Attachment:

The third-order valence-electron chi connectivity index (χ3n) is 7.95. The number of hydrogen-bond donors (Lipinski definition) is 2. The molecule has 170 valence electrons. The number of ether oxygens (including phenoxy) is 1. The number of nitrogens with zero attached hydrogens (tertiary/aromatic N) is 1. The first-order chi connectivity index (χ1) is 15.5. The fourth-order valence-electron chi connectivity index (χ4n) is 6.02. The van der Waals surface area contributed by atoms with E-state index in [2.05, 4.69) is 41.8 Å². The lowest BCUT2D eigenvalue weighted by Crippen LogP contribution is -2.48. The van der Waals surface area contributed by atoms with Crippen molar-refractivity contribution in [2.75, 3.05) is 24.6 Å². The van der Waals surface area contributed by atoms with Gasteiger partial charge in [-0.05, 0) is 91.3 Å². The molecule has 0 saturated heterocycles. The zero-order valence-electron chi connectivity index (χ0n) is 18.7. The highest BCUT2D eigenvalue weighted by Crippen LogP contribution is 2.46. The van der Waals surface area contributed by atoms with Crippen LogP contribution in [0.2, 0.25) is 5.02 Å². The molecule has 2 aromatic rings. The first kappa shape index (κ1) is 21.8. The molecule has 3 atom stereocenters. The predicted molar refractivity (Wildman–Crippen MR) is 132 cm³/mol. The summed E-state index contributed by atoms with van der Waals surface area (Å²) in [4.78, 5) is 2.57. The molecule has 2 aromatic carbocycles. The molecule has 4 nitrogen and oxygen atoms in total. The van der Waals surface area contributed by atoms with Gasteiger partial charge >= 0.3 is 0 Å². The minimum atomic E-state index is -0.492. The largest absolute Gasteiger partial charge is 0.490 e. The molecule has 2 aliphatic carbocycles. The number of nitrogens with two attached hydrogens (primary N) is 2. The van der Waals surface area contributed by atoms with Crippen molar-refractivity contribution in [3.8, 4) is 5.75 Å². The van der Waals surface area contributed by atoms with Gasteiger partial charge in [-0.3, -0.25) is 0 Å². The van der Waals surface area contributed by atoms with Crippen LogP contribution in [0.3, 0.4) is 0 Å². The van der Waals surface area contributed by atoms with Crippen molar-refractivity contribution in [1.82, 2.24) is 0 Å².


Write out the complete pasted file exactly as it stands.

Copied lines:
The third-order valence-electron chi connectivity index (χ3n) is 7.95. The number of hydrogen-bond donors (Lipinski definition) is 2. The molecule has 170 valence electrons. The number of ether oxygens (including phenoxy) is 1. The number of nitrogens with zero attached hydrogens (tertiary/aromatic N) is 1. The first-order chi connectivity index (χ1) is 15.5. The fourth-order valence-electron chi connectivity index (χ4n) is 6.02. The van der Waals surface area contributed by atoms with E-state index in [2.05, 4.69) is 41.8 Å². The lowest BCUT2D eigenvalue weighted by Crippen LogP contribution is -2.48. The van der Waals surface area contributed by atoms with Crippen molar-refractivity contribution in [2.75, 3.05) is 24.6 Å². The van der Waals surface area contributed by atoms with Gasteiger partial charge in [-0.05, 0) is 91.3 Å². The molecule has 0 saturated heterocycles. The zero-order valence-electron chi connectivity index (χ0n) is 18.7. The highest BCUT2D eigenvalue weighted by Crippen LogP contribution is 2.46. The van der Waals surface area contributed by atoms with Crippen LogP contribution in [0.2, 0.25) is 5.02 Å². The molecule has 2 aromatic rings. The first kappa shape index (κ1) is 21.8. The molecule has 3 atom stereocenters. The predicted molar refractivity (Wildman–Crippen MR) is 132 cm³/mol. The summed E-state index contributed by atoms with van der Waals surface area (Å²) in [4.78, 5) is 2.57. The molecule has 2 aromatic carbocycles. The molecule has 4 nitrogen and oxygen atoms in total. The van der Waals surface area contributed by atoms with Gasteiger partial charge >= 0.3 is 0 Å². The minimum atomic E-state index is -0.492. The largest absolute Gasteiger partial charge is 0.490 e. The molecule has 2 aliphatic carbocycles. The number of nitrogens with two attached hydrogens (primary N) is 2. The van der Waals surface area contributed by atoms with Crippen molar-refractivity contribution in [3.8, 4) is 5.75 Å². The van der Waals surface area contributed by atoms with Gasteiger partial charge in [-0.3, -0.25) is 0 Å². The van der Waals surface area contributed by atoms with Crippen LogP contribution in [0.3, 0.4) is 0 Å². The van der Waals surface area contributed by atoms with Crippen molar-refractivity contribution in [1.82, 2.24) is 0 Å².